Discarding

Q: How can I want the inconceivable?

M: What else is there worth wanting? Granted, the real cannot be wanted, as a thing is wanted. But you can see the unreal as unreal and discard it. It is the discarding the false that opens the way to the true. – I Am That – Sri Nisargadatta Maharaj

When I first met, a particularly bookish friend, he told me that he was getting rid of most of his books and have always lived on as little as possible. That inspired me to begin questioning my own careless amassing of objects, even items that were given to me as gifts. I was soon told about the Hojoki, by the same friend. The Hojoki is a poignant Buddhist text with powerful apocalyptic imagery describing the temporal world. Some would use the rather tired and cliched term “impermanence”, which has been so frequently attached to so many so called spiritual texts but I’ve rarely come across anyone who takes it seriously enough.

I was no better either, as I was often in a fitful state acquiring books rapidly, not to mention my penchant for nice clothes. Before I knew it, I had acquired a massive library, enormous enough that, should It topple over, it would have been fatal and yet most of the books remain unread. A pointless maiming.

It was in moving out of the UK and again out of Malaysia that I felt the lightness of not only discarding my belongings but many of the preconceived ideas and identities that “I” clutched on to. Leaving London and Malaysia also meant leaving behind a cultural and psychological narrative that I clung on too with tooth and nail. I do, however, still reminisce about the good old days.

Upon arriving in Virginia Beach, my friend wrote to me mentioning Fumio Sasaki’s Goodbye, Things: On Minimalist Living. A book on getting rid of possessions and modern Japanese minimalism.  A very well written book with excellent advice and a lighthearted yet thorough treatment of psychological traits that allow for possessing objects. I did, however, find Sasaki’s repetitive admiration of Steve Jobs very jarring. Steve Jobs is certainly not the hero of minimalism that Sasaki believes. Sasaki also does not fully address data hoarding , in fact he encourages digitizing all information in view of storing them. Aside from that it is a brilliant book. I had come across Nagisa Tatsumi’s The Art of Discarding from Sasaki and read it straight after and it too is a brilliant book, with lots more examples and easy to follow advice. I highly recommend both books for anyone considering living on no more than just the essentials. This includes getting rid of gadgets and reducing if not getting rid of the internet and smartphone. There  are several books that deal with doing away with gadgetry but I believe the most convincing are Jerry Mander’s Four Arguments for the Elimination of Television and Eric Brende’s Better Off: Flipping the Switch on Technology. I cannot recommend these two titles enough. They have given me a whole new world view on technology and proved to be great stepping stones that lead my private research into the effects of technology on people and the enviroment.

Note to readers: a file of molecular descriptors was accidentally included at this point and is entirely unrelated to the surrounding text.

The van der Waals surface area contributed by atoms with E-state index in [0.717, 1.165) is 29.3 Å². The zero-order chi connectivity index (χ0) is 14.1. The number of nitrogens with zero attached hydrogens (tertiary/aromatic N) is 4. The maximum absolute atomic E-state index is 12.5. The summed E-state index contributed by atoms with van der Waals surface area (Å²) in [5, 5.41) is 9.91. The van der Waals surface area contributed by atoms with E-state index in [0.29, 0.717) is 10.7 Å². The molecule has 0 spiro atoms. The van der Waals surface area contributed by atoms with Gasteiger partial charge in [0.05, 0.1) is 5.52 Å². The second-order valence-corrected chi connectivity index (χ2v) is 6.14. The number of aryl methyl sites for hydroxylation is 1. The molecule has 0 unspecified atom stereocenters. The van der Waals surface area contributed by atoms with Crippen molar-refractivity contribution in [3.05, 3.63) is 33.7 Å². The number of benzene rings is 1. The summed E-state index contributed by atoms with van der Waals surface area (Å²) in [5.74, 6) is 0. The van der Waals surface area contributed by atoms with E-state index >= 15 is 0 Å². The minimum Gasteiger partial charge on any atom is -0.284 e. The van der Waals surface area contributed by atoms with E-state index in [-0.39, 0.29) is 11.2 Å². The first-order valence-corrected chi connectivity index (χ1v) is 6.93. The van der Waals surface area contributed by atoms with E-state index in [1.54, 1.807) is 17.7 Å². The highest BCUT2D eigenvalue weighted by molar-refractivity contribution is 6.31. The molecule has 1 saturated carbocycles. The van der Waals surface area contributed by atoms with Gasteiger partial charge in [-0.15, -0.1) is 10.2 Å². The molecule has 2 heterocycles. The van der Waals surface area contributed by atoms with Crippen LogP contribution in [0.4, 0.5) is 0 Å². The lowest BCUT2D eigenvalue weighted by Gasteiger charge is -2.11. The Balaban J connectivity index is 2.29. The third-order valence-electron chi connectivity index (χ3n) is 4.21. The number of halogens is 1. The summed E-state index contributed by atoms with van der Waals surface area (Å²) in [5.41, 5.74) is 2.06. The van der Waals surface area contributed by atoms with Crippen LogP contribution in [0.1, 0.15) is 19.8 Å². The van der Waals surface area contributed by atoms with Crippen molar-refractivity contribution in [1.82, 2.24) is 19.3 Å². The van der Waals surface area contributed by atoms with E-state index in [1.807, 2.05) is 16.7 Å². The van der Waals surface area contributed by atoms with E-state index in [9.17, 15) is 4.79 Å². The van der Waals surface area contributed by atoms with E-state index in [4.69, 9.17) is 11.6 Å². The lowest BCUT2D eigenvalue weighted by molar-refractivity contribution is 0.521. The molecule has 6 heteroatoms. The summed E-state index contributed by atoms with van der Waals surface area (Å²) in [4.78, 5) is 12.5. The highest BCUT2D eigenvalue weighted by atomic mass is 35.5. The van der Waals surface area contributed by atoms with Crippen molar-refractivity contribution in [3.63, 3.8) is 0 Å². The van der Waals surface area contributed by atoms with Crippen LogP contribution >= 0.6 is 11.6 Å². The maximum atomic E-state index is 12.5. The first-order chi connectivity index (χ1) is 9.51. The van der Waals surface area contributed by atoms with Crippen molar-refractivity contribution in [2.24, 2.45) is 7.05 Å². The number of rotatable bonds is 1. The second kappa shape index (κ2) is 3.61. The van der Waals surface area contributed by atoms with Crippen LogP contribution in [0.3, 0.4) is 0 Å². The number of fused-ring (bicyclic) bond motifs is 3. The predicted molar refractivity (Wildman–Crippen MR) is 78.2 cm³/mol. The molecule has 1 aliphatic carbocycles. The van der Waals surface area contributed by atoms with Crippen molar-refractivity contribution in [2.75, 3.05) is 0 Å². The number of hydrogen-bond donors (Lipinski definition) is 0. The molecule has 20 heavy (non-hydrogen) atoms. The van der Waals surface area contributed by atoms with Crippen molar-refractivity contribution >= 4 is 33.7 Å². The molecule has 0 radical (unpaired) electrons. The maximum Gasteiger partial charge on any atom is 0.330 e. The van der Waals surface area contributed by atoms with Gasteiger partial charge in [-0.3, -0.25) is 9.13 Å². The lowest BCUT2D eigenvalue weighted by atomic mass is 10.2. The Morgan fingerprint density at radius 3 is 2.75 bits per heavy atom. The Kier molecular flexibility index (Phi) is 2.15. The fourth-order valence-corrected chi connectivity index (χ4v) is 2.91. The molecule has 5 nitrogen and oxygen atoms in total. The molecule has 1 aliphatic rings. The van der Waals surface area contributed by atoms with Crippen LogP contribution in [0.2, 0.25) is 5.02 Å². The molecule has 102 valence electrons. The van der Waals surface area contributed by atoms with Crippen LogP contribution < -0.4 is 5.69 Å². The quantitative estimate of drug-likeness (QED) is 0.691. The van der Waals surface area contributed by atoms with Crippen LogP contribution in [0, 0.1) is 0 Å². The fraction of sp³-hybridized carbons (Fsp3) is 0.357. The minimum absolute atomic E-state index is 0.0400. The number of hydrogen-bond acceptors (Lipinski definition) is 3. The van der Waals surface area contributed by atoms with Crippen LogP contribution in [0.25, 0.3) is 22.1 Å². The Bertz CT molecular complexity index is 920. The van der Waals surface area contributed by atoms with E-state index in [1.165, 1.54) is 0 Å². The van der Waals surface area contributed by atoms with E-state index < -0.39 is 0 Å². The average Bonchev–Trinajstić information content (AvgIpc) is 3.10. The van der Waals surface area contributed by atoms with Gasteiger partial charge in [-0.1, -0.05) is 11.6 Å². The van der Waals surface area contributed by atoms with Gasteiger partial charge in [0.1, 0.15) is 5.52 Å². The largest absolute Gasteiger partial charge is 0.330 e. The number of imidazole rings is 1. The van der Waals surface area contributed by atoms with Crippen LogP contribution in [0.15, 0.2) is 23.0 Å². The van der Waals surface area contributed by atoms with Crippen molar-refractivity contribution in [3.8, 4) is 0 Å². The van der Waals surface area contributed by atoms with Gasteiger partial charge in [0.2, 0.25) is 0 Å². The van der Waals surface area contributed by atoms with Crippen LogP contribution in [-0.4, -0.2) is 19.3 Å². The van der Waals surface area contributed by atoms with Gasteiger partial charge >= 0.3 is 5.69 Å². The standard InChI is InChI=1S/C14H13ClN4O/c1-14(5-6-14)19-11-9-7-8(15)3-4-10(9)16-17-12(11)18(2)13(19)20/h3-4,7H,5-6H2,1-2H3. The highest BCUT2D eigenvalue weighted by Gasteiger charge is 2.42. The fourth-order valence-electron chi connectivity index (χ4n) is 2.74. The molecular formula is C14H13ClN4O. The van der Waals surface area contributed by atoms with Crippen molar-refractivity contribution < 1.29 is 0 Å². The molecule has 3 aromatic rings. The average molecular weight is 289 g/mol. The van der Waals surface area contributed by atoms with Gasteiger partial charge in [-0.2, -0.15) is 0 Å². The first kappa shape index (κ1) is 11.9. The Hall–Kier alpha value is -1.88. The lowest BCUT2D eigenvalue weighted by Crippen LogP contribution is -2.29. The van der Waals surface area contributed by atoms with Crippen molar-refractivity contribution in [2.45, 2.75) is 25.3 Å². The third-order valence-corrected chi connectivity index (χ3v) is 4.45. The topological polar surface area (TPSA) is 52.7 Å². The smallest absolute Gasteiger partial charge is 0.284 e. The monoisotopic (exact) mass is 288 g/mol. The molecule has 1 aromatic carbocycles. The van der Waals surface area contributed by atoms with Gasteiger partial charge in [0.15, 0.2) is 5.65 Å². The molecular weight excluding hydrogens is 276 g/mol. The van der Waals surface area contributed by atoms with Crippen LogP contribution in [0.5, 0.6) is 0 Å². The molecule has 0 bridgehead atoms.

Aside from books on discarding objects, I have been reading my Nisargadatta Maharaj collection some of which for the first time and some I have been coming back to again and again over the past seven years. I have only two small rows of books on my shelves now and of which the majority are recorded dialogues of the three Maharaj’s (Nisargadatta, Ranjit and Siddharameshwar) and Ramana Maharshi. The rest being a few books on Pure Land and Zen Buddhism, six Loeb Classics translations of Marcus Aurelius, Seneca and Epictetus and a few translations of the Yijing.

Reading Maharaj and books on minimalism in tandem felt appropriate as I am no longer only discarding objects but also examining ideas such as the existance of objects, birth, my body, likes and dislikes, hopes and regrets and basically every-“thing“ in the field of consciousness in view of discarding them all.

Laks Indrakaran

Virginia Beach, US.

 

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